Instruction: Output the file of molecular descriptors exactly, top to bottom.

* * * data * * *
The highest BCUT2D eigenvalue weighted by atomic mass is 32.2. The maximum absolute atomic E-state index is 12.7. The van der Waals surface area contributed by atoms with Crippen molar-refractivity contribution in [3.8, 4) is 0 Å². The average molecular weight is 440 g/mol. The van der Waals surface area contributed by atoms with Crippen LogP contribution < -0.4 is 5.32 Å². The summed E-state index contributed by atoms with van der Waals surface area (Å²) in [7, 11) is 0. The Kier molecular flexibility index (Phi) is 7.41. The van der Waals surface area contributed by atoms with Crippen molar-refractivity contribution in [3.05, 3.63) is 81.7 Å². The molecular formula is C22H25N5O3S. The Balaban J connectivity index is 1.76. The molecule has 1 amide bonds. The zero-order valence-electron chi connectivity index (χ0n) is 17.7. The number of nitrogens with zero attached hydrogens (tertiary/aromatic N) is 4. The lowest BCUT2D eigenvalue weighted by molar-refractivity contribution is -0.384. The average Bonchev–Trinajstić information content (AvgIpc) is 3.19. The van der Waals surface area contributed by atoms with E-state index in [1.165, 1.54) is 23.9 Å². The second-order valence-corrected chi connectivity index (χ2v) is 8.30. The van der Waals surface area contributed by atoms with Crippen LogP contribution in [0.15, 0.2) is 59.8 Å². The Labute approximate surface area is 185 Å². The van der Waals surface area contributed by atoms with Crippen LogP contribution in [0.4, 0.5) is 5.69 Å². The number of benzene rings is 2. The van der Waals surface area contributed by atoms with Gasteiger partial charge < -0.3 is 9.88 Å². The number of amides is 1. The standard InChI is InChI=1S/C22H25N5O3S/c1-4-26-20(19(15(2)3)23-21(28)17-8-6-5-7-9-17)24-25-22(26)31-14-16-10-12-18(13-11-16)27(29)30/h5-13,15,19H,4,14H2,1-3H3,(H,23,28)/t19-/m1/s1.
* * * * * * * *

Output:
The highest BCUT2D eigenvalue weighted by atomic mass is 32.2. The maximum absolute atomic E-state index is 12.7. The van der Waals surface area contributed by atoms with Crippen molar-refractivity contribution in [3.8, 4) is 0 Å². The average molecular weight is 440 g/mol. The van der Waals surface area contributed by atoms with Crippen LogP contribution < -0.4 is 5.32 Å². The summed E-state index contributed by atoms with van der Waals surface area (Å²) in [7, 11) is 0. The Kier molecular flexibility index (Phi) is 7.41. The van der Waals surface area contributed by atoms with Crippen molar-refractivity contribution in [3.05, 3.63) is 81.7 Å². The molecular formula is C22H25N5O3S. The Balaban J connectivity index is 1.76. The molecule has 1 amide bonds. The zero-order valence-electron chi connectivity index (χ0n) is 17.7. The number of nitrogens with zero attached hydrogens (tertiary/aromatic N) is 4. The lowest BCUT2D eigenvalue weighted by molar-refractivity contribution is -0.384. The average Bonchev–Trinajstić information content (AvgIpc) is 3.19. The van der Waals surface area contributed by atoms with E-state index in [1.165, 1.54) is 23.9 Å². The second-order valence-corrected chi connectivity index (χ2v) is 8.30. The van der Waals surface area contributed by atoms with Crippen LogP contribution in [0.15, 0.2) is 59.8 Å². The Labute approximate surface area is 185 Å². The van der Waals surface area contributed by atoms with Crippen LogP contribution in [0.4, 0.5) is 5.69 Å². The number of benzene rings is 2. The van der Waals surface area contributed by atoms with Gasteiger partial charge < -0.3 is 9.88 Å². The number of amides is 1. The standard InChI is InChI=1S/C22H25N5O3S/c1-4-26-20(19(15(2)3)23-21(28)17-8-6-5-7-9-17)24-25-22(26)31-14-16-10-12-18(13-11-16)27(29)30/h5-13,15,19H,4,14H2,1-3H3,(H,23,28)/t19-/m1/s1.